Inflation levels in Czechia at their highest since 2008
Inflation in the Czech Republic rose by 4.1 percent year-on-year in August, the most significant increase since November 2008, according to the Czech Statistics Agency. The rise in prices is being felt both in the cost of commodities and services, but the most significant price growth is visible in the cost of property.
When year-on-year inflation reached 3.4 percent in July, most analysts expected the rise in prices to stagnate. However, a month later, this trend has grown further exceeding the previous month by 0.7 percent.
According to Pavla Šedivá from the Czech Statistics Agency’s Consumer Prices Statistics Unit, the prices of commodities rose by 3.6 percent in August when compared to the same month last year. In the services sector, prices rose by nearly 5 percent.
However, it was the housing sector and its associated costs which had the largest influence on August’s inflation rise, according to statisticians. Rent prices rose by 2.5 percent, while water and sewer rates grew by 5.5 percent. Electricity and gas prices fell by 3.4 percent and 4.7 percent respectively. However, products and services for basic domestic upkeep rose in price by 7 percent. Meanwhile, the price of gas in transportation rose by nearly 5 percent year-on-year.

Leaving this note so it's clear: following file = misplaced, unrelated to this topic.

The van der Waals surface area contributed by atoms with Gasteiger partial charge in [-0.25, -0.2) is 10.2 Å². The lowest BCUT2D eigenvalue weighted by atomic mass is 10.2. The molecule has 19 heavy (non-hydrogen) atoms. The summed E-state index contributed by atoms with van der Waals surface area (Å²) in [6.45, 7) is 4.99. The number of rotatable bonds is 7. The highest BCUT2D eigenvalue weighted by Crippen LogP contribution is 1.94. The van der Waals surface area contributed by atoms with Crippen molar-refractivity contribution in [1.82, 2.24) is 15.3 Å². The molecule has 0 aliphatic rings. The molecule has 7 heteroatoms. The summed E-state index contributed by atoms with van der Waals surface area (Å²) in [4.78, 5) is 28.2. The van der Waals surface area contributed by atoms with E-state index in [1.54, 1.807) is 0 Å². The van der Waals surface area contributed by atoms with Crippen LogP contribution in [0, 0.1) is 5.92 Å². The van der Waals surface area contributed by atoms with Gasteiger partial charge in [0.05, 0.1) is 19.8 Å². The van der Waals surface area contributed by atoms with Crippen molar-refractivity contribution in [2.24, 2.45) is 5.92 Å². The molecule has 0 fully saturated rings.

Alcohol, tobacco and foodstuffs also saw a rise in price in August. The cost of beer grew by 6.3 percent and the cost of tobacco product by 9.9 percent. Fats, oils, eggs and vegetables became more expensive, but the cost of fruit went down. A similar growth in prices was also identified in the cost of clothing.
July data relating to the cost of importing and exporting to and from the Czech Republic, which was published by statisticians on Friday, also shows a rise in prices. The former grew by 2.4 percent, while the latter by 3.1 percent.
Vladimír Klimeš from the Czech Statistics Agency’s Industrial and International Trade Prices Statistics Unit says that July’s year-on-year appreciation of the Czech crown to the dollar and the euro slowed down the rise in year-on-year prices.
Just as in previous months, statisticians registered a significant year-on-year rise in the cost of mineral fuels and other resources, such as iron, steel, wood and electricity.
According to the President at the Confederation of Commerce and Tourism, Tomáš Prouza, prices will likely continue rising for the next two years.